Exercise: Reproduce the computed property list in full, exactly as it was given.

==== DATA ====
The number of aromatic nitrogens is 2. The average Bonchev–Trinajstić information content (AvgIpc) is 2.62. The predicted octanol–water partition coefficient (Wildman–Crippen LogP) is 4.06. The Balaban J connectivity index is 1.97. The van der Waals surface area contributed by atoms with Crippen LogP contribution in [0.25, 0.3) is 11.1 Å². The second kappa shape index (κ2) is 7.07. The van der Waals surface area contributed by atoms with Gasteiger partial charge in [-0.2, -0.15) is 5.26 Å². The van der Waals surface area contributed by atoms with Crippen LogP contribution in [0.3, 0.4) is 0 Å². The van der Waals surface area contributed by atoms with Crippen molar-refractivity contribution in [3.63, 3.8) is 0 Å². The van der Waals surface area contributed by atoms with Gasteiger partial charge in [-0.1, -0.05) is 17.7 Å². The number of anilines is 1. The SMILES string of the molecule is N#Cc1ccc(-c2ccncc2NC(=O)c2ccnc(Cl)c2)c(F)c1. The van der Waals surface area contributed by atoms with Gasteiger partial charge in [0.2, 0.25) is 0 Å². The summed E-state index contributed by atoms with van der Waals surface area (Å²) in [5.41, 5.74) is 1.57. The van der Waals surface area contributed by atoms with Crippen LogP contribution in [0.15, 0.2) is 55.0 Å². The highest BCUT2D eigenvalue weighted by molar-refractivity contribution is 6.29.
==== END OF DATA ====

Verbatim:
The number of aromatic nitrogens is 2. The average Bonchev–Trinajstić information content (AvgIpc) is 2.62. The predicted octanol–water partition coefficient (Wildman–Crippen LogP) is 4.06. The Balaban J connectivity index is 1.97. The van der Waals surface area contributed by atoms with Crippen LogP contribution in [0.25, 0.3) is 11.1 Å². The second kappa shape index (κ2) is 7.07. The van der Waals surface area contributed by atoms with Gasteiger partial charge in [-0.2, -0.15) is 5.26 Å². The van der Waals surface area contributed by atoms with Crippen LogP contribution in [0.3, 0.4) is 0 Å². The van der Waals surface area contributed by atoms with Crippen molar-refractivity contribution in [3.63, 3.8) is 0 Å². The van der Waals surface area contributed by atoms with Gasteiger partial charge in [-0.1, -0.05) is 17.7 Å². The number of anilines is 1. The SMILES string of the molecule is N#Cc1ccc(-c2ccncc2NC(=O)c2ccnc(Cl)c2)c(F)c1. The van der Waals surface area contributed by atoms with Gasteiger partial charge in [0.2, 0.25) is 0 Å². The summed E-state index contributed by atoms with van der Waals surface area (Å²) in [5.41, 5.74) is 1.57. The van der Waals surface area contributed by atoms with Crippen LogP contribution in [0.15, 0.2) is 55.0 Å². The highest BCUT2D eigenvalue weighted by molar-refractivity contribution is 6.29.